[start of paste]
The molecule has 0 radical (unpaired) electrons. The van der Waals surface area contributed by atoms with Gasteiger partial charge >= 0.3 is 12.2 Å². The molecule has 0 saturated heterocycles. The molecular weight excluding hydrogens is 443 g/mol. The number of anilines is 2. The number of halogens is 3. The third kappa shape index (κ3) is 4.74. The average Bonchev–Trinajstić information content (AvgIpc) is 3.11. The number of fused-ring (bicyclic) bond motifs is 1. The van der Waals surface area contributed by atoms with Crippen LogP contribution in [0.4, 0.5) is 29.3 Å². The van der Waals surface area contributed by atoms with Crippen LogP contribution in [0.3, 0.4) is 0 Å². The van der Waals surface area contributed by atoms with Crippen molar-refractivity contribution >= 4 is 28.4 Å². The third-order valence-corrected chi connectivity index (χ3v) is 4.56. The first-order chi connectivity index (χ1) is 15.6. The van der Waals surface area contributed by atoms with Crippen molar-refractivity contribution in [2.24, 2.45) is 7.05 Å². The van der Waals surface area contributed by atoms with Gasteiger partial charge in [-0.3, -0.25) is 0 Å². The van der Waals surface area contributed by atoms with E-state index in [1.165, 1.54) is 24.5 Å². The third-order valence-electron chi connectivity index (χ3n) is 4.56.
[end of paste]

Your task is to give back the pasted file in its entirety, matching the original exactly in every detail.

The molecule has 0 radical (unpaired) electrons. The van der Waals surface area contributed by atoms with Gasteiger partial charge >= 0.3 is 12.2 Å². The molecule has 0 saturated heterocycles. The molecular weight excluding hydrogens is 443 g/mol. The number of anilines is 2. The number of halogens is 3. The third kappa shape index (κ3) is 4.74. The average Bonchev–Trinajstić information content (AvgIpc) is 3.11. The number of fused-ring (bicyclic) bond motifs is 1. The van der Waals surface area contributed by atoms with Crippen LogP contribution in [0.4, 0.5) is 29.3 Å². The van der Waals surface area contributed by atoms with Crippen LogP contribution in [0.3, 0.4) is 0 Å². The van der Waals surface area contributed by atoms with Crippen molar-refractivity contribution >= 4 is 28.4 Å². The third-order valence-corrected chi connectivity index (χ3v) is 4.56. The first-order chi connectivity index (χ1) is 15.6. The van der Waals surface area contributed by atoms with Crippen molar-refractivity contribution in [2.24, 2.45) is 7.05 Å². The van der Waals surface area contributed by atoms with Gasteiger partial charge in [-0.3, -0.25) is 0 Å². The van der Waals surface area contributed by atoms with E-state index in [1.165, 1.54) is 24.5 Å². The third-order valence-electron chi connectivity index (χ3n) is 4.56.